Katuwawala Sri Sumanatissa Himi, the chief priest of the temple during A.D. 1813
When Sri Sumanatissa Himi first came to
Nawagamuwa he built a small cadjan thatched dwelling place or 'Awasaya' at 'Thanayamwatte',
where the fruit stalls are now. This place was known as thanayamwatte because
there had been a rest house for travellers there. The autobiography of the
learned Kalukonduwawe Sri Pagnasekera Nahimi, who was a student of Shri
Sumanatissa Himi, describes the temple constructions undertaken by his guru.
According to this the old name of the devale was Sri Sudarsharamaya, which was
later changed to Sri Sugathabimbaramaya. It was Sri Sumanatissa Himi who also
constructed a permanent abode for the monks.
After constructing the Galkanu devale, Sri
Sumanatissa Himi constructed the monks abode or Sanghavasaya and the Vihare or
Pilimage in 1894. The Maha Pattini devale and the Dharma shalawa were
The facade of the Sanghavasaya, an old 19th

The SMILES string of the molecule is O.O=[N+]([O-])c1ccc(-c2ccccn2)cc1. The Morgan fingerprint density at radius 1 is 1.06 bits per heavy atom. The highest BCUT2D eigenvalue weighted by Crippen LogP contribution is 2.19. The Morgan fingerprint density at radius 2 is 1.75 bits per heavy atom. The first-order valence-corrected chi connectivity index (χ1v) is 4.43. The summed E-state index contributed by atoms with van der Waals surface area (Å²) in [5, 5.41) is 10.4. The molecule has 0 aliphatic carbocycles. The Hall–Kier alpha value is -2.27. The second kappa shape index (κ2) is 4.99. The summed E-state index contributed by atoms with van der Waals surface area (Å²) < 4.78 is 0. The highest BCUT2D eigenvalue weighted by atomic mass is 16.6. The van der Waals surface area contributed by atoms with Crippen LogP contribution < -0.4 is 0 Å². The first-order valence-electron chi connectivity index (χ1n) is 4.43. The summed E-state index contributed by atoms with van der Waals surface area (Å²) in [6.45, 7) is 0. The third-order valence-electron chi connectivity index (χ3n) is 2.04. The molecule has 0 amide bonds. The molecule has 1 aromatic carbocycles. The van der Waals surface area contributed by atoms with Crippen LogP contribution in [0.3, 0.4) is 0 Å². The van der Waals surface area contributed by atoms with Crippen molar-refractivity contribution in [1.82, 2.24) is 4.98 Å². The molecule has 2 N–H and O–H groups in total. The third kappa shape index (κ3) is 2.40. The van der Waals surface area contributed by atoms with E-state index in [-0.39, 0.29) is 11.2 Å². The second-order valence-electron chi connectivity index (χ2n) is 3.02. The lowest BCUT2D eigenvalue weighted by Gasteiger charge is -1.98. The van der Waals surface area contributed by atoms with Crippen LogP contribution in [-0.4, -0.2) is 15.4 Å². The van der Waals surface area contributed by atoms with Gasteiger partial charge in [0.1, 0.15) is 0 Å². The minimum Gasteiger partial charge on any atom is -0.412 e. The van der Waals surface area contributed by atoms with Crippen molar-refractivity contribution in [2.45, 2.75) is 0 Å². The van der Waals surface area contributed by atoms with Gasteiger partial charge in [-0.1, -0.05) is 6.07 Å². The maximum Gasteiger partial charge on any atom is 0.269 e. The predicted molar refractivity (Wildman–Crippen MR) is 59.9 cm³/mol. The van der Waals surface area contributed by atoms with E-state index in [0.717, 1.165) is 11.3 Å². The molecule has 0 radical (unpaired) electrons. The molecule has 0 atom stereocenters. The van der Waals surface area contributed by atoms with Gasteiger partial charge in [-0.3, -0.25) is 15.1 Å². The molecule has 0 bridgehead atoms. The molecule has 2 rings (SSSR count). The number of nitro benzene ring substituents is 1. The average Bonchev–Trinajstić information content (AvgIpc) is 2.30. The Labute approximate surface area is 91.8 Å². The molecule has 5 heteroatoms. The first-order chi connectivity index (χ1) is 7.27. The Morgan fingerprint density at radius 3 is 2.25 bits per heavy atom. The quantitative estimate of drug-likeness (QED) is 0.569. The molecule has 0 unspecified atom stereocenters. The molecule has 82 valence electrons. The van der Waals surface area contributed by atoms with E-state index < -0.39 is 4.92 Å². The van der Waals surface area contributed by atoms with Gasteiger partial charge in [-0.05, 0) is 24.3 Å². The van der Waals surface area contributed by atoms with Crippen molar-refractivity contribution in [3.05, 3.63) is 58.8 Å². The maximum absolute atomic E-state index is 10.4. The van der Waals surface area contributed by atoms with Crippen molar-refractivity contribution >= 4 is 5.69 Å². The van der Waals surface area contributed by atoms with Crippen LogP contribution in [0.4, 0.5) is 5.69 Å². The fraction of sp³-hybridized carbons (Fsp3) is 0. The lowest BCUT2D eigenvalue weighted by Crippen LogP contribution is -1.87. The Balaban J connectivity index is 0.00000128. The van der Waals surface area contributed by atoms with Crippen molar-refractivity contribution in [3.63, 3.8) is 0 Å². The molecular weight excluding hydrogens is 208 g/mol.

century British period building is unfortunately defaced by the construction of
a nondescript extension.
The Vihara also of the same period is a
beautiful old building with a stone entrance and characteristic architecture.
The stone pillars in front are believed to have been from a temple destroyed
during the Portuguese period. The moonstone at the entrance is of the post Kandy
period. The large reclining Buddha statue and wall paintings are in the style of
the Kandy period. There are also 'doratupala' figures or guard stones and a 'Makara
The Maha Pattini devale, which is the main
devale on the premises is also from the 19th century but the front section had
been added more recently. A gold plated statue of the goddess Pattini is
enshrined within. Outside the Maha devale, is an old 'Asana' stone, dating back
to the Kotte period, which is not in its original setting. The other five
shrines stand in a row.
Of these the Vishnu, Kataragama and Dedimunda
devales are of the 19th century while Saman and Moratu devales have been
The Archaeological Department has declared
these important sites protected monuments to be preserved for future
generations. Architectural conservation of the buildings is also being
undertaken to preserve them in their original style as far as possible.
Extensions such as the one to the Sanghavasaya would not be permitted in future.